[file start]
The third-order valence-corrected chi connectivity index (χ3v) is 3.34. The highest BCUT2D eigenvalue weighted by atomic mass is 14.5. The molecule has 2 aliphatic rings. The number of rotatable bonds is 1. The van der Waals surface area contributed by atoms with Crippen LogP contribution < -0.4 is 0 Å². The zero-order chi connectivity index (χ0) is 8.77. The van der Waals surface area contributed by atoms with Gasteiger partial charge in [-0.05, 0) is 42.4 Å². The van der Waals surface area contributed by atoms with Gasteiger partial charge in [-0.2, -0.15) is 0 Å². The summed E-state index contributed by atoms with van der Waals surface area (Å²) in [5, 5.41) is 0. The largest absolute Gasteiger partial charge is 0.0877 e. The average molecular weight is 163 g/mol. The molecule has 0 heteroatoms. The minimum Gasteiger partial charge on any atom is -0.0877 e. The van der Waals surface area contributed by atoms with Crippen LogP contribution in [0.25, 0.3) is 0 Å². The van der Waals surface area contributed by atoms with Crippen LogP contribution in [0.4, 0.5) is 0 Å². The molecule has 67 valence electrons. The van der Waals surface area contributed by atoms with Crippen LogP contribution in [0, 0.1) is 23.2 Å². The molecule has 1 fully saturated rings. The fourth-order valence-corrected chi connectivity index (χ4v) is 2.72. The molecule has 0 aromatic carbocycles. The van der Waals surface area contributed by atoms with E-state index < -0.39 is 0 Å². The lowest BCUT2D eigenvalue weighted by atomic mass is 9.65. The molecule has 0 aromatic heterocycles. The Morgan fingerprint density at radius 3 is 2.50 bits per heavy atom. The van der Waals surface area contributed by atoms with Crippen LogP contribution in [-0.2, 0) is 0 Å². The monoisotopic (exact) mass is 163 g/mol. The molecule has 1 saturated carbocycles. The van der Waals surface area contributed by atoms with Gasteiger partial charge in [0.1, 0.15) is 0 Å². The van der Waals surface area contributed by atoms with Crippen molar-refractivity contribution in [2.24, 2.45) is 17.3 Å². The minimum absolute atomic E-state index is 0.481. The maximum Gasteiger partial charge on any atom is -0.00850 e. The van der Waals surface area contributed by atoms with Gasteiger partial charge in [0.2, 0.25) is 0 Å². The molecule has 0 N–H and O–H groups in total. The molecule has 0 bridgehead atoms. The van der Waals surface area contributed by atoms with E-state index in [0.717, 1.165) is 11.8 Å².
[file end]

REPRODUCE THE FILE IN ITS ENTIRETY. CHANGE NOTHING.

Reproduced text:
The third-order valence-corrected chi connectivity index (χ3v) is 3.34. The highest BCUT2D eigenvalue weighted by atomic mass is 14.5. The molecule has 2 aliphatic rings. The number of rotatable bonds is 1. The van der Waals surface area contributed by atoms with Crippen LogP contribution < -0.4 is 0 Å². The zero-order chi connectivity index (χ0) is 8.77. The van der Waals surface area contributed by atoms with Gasteiger partial charge in [-0.05, 0) is 42.4 Å². The van der Waals surface area contributed by atoms with Gasteiger partial charge in [-0.2, -0.15) is 0 Å². The summed E-state index contributed by atoms with van der Waals surface area (Å²) in [5, 5.41) is 0. The largest absolute Gasteiger partial charge is 0.0877 e. The average molecular weight is 163 g/mol. The molecule has 0 heteroatoms. The minimum Gasteiger partial charge on any atom is -0.0877 e. The van der Waals surface area contributed by atoms with Crippen LogP contribution in [0.25, 0.3) is 0 Å². The van der Waals surface area contributed by atoms with Crippen LogP contribution in [0.4, 0.5) is 0 Å². The molecule has 67 valence electrons. The van der Waals surface area contributed by atoms with Crippen LogP contribution in [0, 0.1) is 23.2 Å². The molecule has 1 fully saturated rings. The fourth-order valence-corrected chi connectivity index (χ4v) is 2.72. The molecule has 0 aromatic carbocycles. The van der Waals surface area contributed by atoms with E-state index < -0.39 is 0 Å². The lowest BCUT2D eigenvalue weighted by atomic mass is 9.65. The molecule has 0 aromatic heterocycles. The Morgan fingerprint density at radius 3 is 2.50 bits per heavy atom. The van der Waals surface area contributed by atoms with Crippen LogP contribution in [-0.2, 0) is 0 Å². The monoisotopic (exact) mass is 163 g/mol. The molecule has 1 saturated carbocycles. The van der Waals surface area contributed by atoms with Gasteiger partial charge in [0.1, 0.15) is 0 Å². The van der Waals surface area contributed by atoms with Crippen molar-refractivity contribution in [2.24, 2.45) is 17.3 Å². The minimum absolute atomic E-state index is 0.481. The maximum Gasteiger partial charge on any atom is -0.00850 e. The van der Waals surface area contributed by atoms with Gasteiger partial charge in [0.2, 0.25) is 0 Å². The molecule has 0 N–H and O–H groups in total. The molecule has 0 bridgehead atoms. The van der Waals surface area contributed by atoms with E-state index in [0.717, 1.165) is 11.8 Å².